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41st Annual Professional Recognition Awards and Scholarship Banquet

April 27, 2019, 6 PM cocktails, 7 PM dinner

at Genesee Grande, 1060 East Genesee St, Syracuse

 Follow syrpressclub on Twitter

Our Rundown


Wesley Clark

Dean, Syracuse University Journalism School

Skaneateles Press

Marcellus Observer

"He loved his students and his students loved him. He was a very fine teacher. He was a star. We're going to miss him."
Those words about Dr. Wesley C. Clark, retired dean of the S.I. Newhouse School of Public Communications, would be echoed by many of his former students and colleagues. SU Chancellor-emeritus William P.Tolley said them when Dean Clark died in 1990. Everyone also would agree with Chancellor Tolley that "there was nothing aristocratic about (Dean Clark). He had a wonderful rapport with his students and with the faculty. He was a real professional newspaperman. He knew the business. He was in the trenches himself."

Wes Clark first came to SU in 1941 as an assistant professor of journalism. He had been working previously for the Philadelphia Evening Bulletin for nearly 10 years as a reporter and columnist. He often illustrated classroom discussions with his experiences at the Bulletin.

He started his journalism career as a reporter at the Marietta (Ohio) Times after graduating from Marietta College in 1930. He earned both his master's and his doctorate (in political science) from the University of Pennsylvania.

He left SU during World War II to join the US War Shipping Administration, but soon he was working as an assistant to Secretary Harold Ickes in the Department of the Interior. Even after Ickes resigned from President Franklin Roosevelt's cabinet, Clark continued working as Ickes' aide. His government service continued in 1950 when he served as a consultant in public relations to the Caribbean Commission after returning to SU.

In 1947, Dr. Clark served for six months as a special assistant to Chancellor Tolley, and then moved to the School of Journalism as a professor. He was named assistant dean in 1950, and dean in 1952. As dean, he oversaw the construction of the first building of the Newhouse School.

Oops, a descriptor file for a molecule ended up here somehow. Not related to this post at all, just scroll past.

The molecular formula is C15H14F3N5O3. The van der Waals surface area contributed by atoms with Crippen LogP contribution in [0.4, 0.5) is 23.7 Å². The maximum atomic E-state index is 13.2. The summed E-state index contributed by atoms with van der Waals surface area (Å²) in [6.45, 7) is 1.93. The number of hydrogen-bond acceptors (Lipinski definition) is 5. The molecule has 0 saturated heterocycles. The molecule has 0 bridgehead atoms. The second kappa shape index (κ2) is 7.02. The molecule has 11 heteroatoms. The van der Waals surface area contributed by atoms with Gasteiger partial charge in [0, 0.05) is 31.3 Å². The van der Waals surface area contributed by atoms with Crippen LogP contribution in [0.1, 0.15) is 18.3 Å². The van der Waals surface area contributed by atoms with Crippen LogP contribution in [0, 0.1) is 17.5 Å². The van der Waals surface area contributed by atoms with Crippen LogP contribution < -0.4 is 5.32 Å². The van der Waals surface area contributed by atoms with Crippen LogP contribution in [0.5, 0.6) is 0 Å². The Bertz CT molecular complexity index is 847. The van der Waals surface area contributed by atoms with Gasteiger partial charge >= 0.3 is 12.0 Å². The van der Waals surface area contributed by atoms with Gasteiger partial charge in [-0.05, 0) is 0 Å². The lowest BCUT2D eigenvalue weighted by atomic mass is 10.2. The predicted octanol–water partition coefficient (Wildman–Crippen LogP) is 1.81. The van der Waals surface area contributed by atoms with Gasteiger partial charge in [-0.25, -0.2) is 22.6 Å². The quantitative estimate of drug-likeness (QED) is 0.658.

When President Lyndon B. Johnson came to Syracuse in 1964 to dedicate the new Newhouse Communications Center, Dean Clark performed double duty as a school official and as the reporter covering the event for the university's official publication.

His love of newspaper work prompted him to purchase two area weeklies, the Skaneateles Press and the Marcellus Observer, with his first wife, Frances. He sold both after she died in 1969, but continued to write a weekly column.

In 1973, the year he retired, Dr. Clark received the Distinguished Service to Journalism medal, the Newhouse School's highest award. A year earlier, he was named the John Ben Snow Professor of Newspaper Research.

Dr. Clark wrote and edited the book, "Journalism Tomorrow," in collaboration with other members of the journalism school faculty. The Syracuse University Press published the book in 1958. He was the author of two other books and numerous magazine articles.

In 1974, Dean Clark married the former Rhea Eckel, who had been president of Cazenovia College. She died in 1985. Dean Clark died in 1990 in his home in Skaneateles.
--Joseph A. Porcello
Last Updated ( Monday, 17 November 2008 01:13 )
"Our liberty depends on the freedom of the press, and that cannot be limited without being lost."
--Thomas Jefferson

Wall of Distinction

Bill Carey

News 10 Now



It’s late October, and it is test time in the WHEN radio newsroom. News Director Bill Carey is quizzing his staff of young reporters on their homework.
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